Wide support from Town Council for Lord Williams’s off-timetable day

On Tuesday 17 January, Lord Williams’s School had their annual off-timetable morning and numerous representatives from Thame Town Council went along to support the various activities taking place across both sites. There has since been good feedback on the morning with Nicky Stallwood, Careers Manager, commenting: “Students enjoyed working in small teams, taking on roles and developing communication skills.  They were supported in class by a range of visitors from different backgrounds and experiences who helped them to consider new perspectives.”

Two members of Town Council staff, Cllr Midwinter and two volunteers of the Thame Good Neighbour Scheme attended the Year 8’s ‘Community Action’ morning, during which students worked in locality groups and were encouraged to think about the needs of those living with or near them, and how they might go about addressing those needs. Students learnt about the Thame Good Neighbour Scheme, which launched in March 2015, and worked in small groups to create their own support scheme. Deputy Head of Lower School, Karen Vear, said: “I was really impressed with year 8 and they really seemed to get the ideas behind volunteering and the work of the Good Neighbour scheme. ‘Volunteering makes you happy’ was the key message from one of the presentations”.

Meanwhile at Upper School, the Town Council’s Market Town Co-Ordinator, along with other volunteers, helped the Year 10’s design ways to redevelop the Cattlemarket in Thame. Students were given a budget for the redevelopment, and there were lots of creative ideas put forward.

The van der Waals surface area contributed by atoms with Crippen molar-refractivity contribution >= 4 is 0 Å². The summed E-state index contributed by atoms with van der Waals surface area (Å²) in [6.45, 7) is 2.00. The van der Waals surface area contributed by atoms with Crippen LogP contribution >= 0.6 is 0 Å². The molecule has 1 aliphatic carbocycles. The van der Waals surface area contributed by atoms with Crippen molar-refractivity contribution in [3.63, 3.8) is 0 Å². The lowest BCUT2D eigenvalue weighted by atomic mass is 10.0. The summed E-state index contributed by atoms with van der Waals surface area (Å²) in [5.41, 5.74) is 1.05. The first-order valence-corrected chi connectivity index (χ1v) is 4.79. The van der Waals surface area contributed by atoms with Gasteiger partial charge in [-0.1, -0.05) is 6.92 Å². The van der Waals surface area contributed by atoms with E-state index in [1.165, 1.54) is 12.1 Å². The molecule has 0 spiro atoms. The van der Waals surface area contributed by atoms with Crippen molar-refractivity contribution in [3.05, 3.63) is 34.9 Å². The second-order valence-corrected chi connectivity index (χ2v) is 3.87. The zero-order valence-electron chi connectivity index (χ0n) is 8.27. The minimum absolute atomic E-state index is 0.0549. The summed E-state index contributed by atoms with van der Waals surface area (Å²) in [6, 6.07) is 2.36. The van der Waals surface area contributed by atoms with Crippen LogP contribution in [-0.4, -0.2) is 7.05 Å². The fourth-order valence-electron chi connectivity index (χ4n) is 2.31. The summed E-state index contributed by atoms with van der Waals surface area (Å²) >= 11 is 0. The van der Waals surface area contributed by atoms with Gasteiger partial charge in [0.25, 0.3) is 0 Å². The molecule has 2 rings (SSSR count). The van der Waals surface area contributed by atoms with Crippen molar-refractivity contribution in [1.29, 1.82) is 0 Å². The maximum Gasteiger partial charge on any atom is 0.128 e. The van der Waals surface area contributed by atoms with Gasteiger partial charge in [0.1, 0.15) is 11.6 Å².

Year 11 students at Lord Williams’s School had the opportunity to explore the issues of immigration in a local context.  As part of the school’s off timetable morning, the students participated in a conference style debate exploring how they would respond to a request for the community to accommodate young Syrian refugees in Thame.   Students heard from a panel of speakers including a refugee from Iraq, a local charity representative (Convoy2Calais) and Graham Hunt, Town Clerk at Thame Town Council.  Graham was impressed by the discussions that took place amongst students: ‘They offered a wide range of responses and valuable insights to the issues.  I will remember the event for a long time to come and will endeavour to ensure that the output can be used in a constructive way.’  For many students, the experience was powerful and several mentioned how it had changed their views on immigration and asylum seekers. 

Nicky Stallwood, Careers Manager at Lord Williams’s School, helped co-ordinate the day and commented: ‘The students were able to empathise with the refugee perspective and were very keen to talk further.  For many it was the first time that a global issue had become personalised.’

One Year 11 student spoke for many when he said: ‘We don’t talk about current issues enough in school. If we want people to get involved and to feed the debate, there has to be more opportunities like this for young people.’

Working with local refugee interest groups provided students with a real insight into the experience of the refugee and the role of support charities.   John Cormino James from Thame’s Bread and Roses for Refugees found inspiration from the students’ responses: ‘What was most wonderful was the grounded passion with which the young people presented their conclusions. An energy to nurture and also to give us hope.’